- The Mayor gets all teary-eyed seeing Faith go on a torture/kill date with Angelus. “She's not a little girl any more.”
- In the Castle episode “Making The Girl”, Castle runs into a model who knows him from somewhere, but who he doesn't remember. She gives him her phone number anyways, much to Beckett's chagrin. His teenage daughter informs him that the model in question is in fact the gangly girl who used to babysit her years before, making Castle feel like a Dirty Old Man.
- Subject of the song “Happy Birthday Sweet Sixteen” by Neil Sedaka.
- “Little Sister” by Elvis Presley
- “Come On Eileen” by Dexys Midnight Runners can be interpreted as this.
- Easily interpreted in the song “Valleri” by The Monkees.
“She's the same little girl who used to hang around my door
- “Shout” by the Isley Brothers.
- “The Little Girl I Once Knew” by The Beach Boys
- “Big Girl Now” by New Kids on the Block featuring Lady Gaga
- “Daddy's Money” by Ricochet
- Well, we used to play when we were three—how about a kiss for your “Cousin Dupree”?
- Gorillaz's Noodle caused rampant Viewer Gender Confusion in her Phase 1 preteen days, became more obviously feminine (if still with a tomboyish style of dress) in Phase 2 at the age of thirteen and fourteen, and is now a pretty and more obviously-feminine young woman in “On Melancholy Hill”.
- Control by Janet Jackson from the first person point-of-view.
- “She Hasn't Always Been This Way” by Doc Walker combines this trope with Unrequited Love Switcheroo, as the singer realises that his friend's sister (who used to have a crush on him) has now grown up into a very attractive young lady who won't give him the time of day.
“She hasn't always been this way. I really can't believe how much that girl has changed. She's out of my life, she's out of my reach, I'm out of her mind, she's out of my league…”
- The comic strip For Better or For Worse had a slight variation: Michael returned home to find that his sister Elizabeth was actually good-looking, and remarked on this, prompting her to go mark that date on the calendar. (Of course, being her brother, he still can't think of her that way for himself…)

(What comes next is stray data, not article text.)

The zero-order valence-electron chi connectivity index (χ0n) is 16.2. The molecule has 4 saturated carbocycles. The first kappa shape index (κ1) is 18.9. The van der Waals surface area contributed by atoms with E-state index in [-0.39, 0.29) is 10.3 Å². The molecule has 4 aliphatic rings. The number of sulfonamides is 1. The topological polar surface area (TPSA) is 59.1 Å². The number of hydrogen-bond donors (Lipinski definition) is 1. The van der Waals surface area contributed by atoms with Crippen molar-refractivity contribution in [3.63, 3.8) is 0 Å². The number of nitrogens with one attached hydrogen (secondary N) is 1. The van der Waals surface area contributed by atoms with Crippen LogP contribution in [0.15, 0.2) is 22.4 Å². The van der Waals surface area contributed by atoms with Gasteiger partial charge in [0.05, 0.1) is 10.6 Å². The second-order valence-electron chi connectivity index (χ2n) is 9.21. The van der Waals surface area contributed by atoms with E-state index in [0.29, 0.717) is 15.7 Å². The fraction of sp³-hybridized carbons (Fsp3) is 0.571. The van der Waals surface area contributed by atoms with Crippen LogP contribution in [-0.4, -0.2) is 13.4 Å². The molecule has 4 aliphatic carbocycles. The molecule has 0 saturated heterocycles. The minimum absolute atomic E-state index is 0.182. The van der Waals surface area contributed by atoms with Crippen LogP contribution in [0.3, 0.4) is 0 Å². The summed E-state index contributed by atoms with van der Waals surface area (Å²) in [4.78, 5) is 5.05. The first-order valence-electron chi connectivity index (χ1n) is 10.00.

- In another strip, he noticed that she actually looked similar to his girlfriend Deanna. Brain Bleach may have been needed.
- An angle in ECW between Tommy Dreamer and Raven revolved around a fat girl named Beulah McGillicuddy whom Dreamer and Raven had both known at summer camp. Dreamer had made fun of her at the time for her weight, see, and so she fell in with Raven. Beulah grew up not just to be a hottie, but according to many wrestling fans, the most classically beautiful valet of all time. She ended up with Dreamer in both the storyline and real life.
- The film musical, and later stage musical, Gigi is built on this trope. Whether it's creepy or not depends on how it's handled; in the original, Gigi is fifteen and her erstwhile suitor is in his fifties, and has had Gigi raised to be his eventual mistress.
- In a more sentimental and nostalgic way, in Fiddler on the Roof. In the song “Sunrise, Sunset”, the older characters come to terms with a young couple getting married. “Is this the little girl I carried, is the little boy at play? I don't remember growing older, when did they?”
- Played with in The Yeomen of the Guard. To avoid execution, Col. Fairfax masquerades as Leonard Meryll, who's been away in the army for years. When Leonard's sister Phœbe greets him in front of everybody, Fairfax is baffled and has to be told who she is. He quickly covers with “Why, how you've grown! I did not recognize you!”
- 8 year old Kaylie from Hunter: The Reckoning returns in Hunter: The Reckoning: Redeemer as an 18 year old hottie.
- Subverted Trope What Red is to Asellus in SaGa Frontier. Asellus used to babysit him when he was a kid, it helps that she hasn't aged a day because of the whole being a half-Mystic issue. But there is no relationship between Red and Asellus other than her watching him when he was younger
- One of the most interesting bits of Tokimeki Memorial 2. The game features an interactive prologue where the protagonist is in grade school, and meets the various female characters as children. After the prologue, the protagonist moves out of town, and is only reunited with his childhood friends when he starts high school (the game proper): naturally, they're all grown up. The protagonist and Hikari, his closest childhood friend, regularly have discussions of how much and in which way they have changed, throughout the storyline. Also, if the protagonist is a Track & Field Club member, and sees Hikari if he peeks at the girls' bathroom during Summer Training Camp, he'll make a comment on how much she has grown physically.